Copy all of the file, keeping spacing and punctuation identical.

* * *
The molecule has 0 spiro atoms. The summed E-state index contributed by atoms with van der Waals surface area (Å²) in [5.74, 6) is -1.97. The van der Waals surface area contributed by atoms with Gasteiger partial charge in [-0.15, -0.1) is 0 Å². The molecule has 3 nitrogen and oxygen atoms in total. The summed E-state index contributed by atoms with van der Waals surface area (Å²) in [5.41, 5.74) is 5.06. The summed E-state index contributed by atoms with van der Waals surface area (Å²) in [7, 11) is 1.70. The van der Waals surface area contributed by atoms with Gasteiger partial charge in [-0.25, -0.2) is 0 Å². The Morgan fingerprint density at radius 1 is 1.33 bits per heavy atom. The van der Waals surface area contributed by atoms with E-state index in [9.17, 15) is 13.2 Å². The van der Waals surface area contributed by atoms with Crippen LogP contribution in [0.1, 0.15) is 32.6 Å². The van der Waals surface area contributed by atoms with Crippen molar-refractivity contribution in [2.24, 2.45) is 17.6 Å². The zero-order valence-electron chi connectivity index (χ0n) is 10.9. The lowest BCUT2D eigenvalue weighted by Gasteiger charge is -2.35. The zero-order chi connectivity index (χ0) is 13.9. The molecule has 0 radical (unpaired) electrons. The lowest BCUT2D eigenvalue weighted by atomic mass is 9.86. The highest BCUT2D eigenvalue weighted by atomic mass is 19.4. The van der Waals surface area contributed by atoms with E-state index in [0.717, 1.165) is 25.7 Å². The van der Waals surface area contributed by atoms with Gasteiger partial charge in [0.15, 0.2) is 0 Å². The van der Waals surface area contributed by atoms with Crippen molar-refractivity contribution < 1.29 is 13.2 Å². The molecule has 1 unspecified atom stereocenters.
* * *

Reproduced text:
The molecule has 0 spiro atoms. The summed E-state index contributed by atoms with van der Waals surface area (Å²) in [5.74, 6) is -1.97. The van der Waals surface area contributed by atoms with Gasteiger partial charge in [-0.15, -0.1) is 0 Å². The molecule has 3 nitrogen and oxygen atoms in total. The summed E-state index contributed by atoms with van der Waals surface area (Å²) in [5.41, 5.74) is 5.06. The summed E-state index contributed by atoms with van der Waals surface area (Å²) in [7, 11) is 1.70. The van der Waals surface area contributed by atoms with Gasteiger partial charge in [-0.25, -0.2) is 0 Å². The Morgan fingerprint density at radius 1 is 1.33 bits per heavy atom. The van der Waals surface area contributed by atoms with E-state index in [9.17, 15) is 13.2 Å². The van der Waals surface area contributed by atoms with Crippen LogP contribution in [0.1, 0.15) is 32.6 Å². The van der Waals surface area contributed by atoms with Crippen molar-refractivity contribution in [2.24, 2.45) is 17.6 Å². The zero-order valence-electron chi connectivity index (χ0n) is 10.9. The lowest BCUT2D eigenvalue weighted by Gasteiger charge is -2.35. The zero-order chi connectivity index (χ0) is 13.9. The molecule has 0 radical (unpaired) electrons. The lowest BCUT2D eigenvalue weighted by atomic mass is 9.86. The highest BCUT2D eigenvalue weighted by atomic mass is 19.4. The van der Waals surface area contributed by atoms with E-state index in [0.717, 1.165) is 25.7 Å². The van der Waals surface area contributed by atoms with Gasteiger partial charge in [0.15, 0.2) is 0 Å². The van der Waals surface area contributed by atoms with Crippen molar-refractivity contribution < 1.29 is 13.2 Å². The molecule has 1 unspecified atom stereocenters.